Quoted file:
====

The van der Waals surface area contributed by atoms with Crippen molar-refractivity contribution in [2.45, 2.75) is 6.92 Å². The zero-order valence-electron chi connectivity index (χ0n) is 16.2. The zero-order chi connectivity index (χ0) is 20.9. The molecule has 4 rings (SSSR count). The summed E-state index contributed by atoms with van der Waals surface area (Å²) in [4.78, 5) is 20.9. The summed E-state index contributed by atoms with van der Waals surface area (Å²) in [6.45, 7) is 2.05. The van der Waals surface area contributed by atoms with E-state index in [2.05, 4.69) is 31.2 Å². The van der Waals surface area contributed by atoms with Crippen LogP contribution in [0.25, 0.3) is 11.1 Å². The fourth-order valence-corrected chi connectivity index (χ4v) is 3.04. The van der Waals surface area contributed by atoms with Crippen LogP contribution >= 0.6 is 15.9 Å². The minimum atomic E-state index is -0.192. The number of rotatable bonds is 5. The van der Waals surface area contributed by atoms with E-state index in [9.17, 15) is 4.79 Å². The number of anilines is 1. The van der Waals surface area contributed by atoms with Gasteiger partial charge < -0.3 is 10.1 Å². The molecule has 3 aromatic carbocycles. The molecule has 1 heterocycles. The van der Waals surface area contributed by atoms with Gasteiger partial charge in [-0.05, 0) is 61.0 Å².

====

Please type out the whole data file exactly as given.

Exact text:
The van der Waals surface area contributed by atoms with Crippen molar-refractivity contribution in [2.45, 2.75) is 6.92 Å². The zero-order valence-electron chi connectivity index (χ0n) is 16.2. The zero-order chi connectivity index (χ0) is 20.9. The molecule has 4 rings (SSSR count). The summed E-state index contributed by atoms with van der Waals surface area (Å²) in [4.78, 5) is 20.9. The summed E-state index contributed by atoms with van der Waals surface area (Å²) in [6.45, 7) is 2.05. The van der Waals surface area contributed by atoms with E-state index in [2.05, 4.69) is 31.2 Å². The van der Waals surface area contributed by atoms with Crippen LogP contribution in [0.25, 0.3) is 11.1 Å². The fourth-order valence-corrected chi connectivity index (χ4v) is 3.04. The van der Waals surface area contributed by atoms with Crippen LogP contribution >= 0.6 is 15.9 Å². The minimum atomic E-state index is -0.192. The number of rotatable bonds is 5. The van der Waals surface area contributed by atoms with E-state index in [9.17, 15) is 4.79 Å². The number of anilines is 1. The van der Waals surface area contributed by atoms with Gasteiger partial charge < -0.3 is 10.1 Å². The molecule has 3 aromatic carbocycles. The molecule has 1 heterocycles. The van der Waals surface area contributed by atoms with Gasteiger partial charge in [-0.05, 0) is 61.0 Å².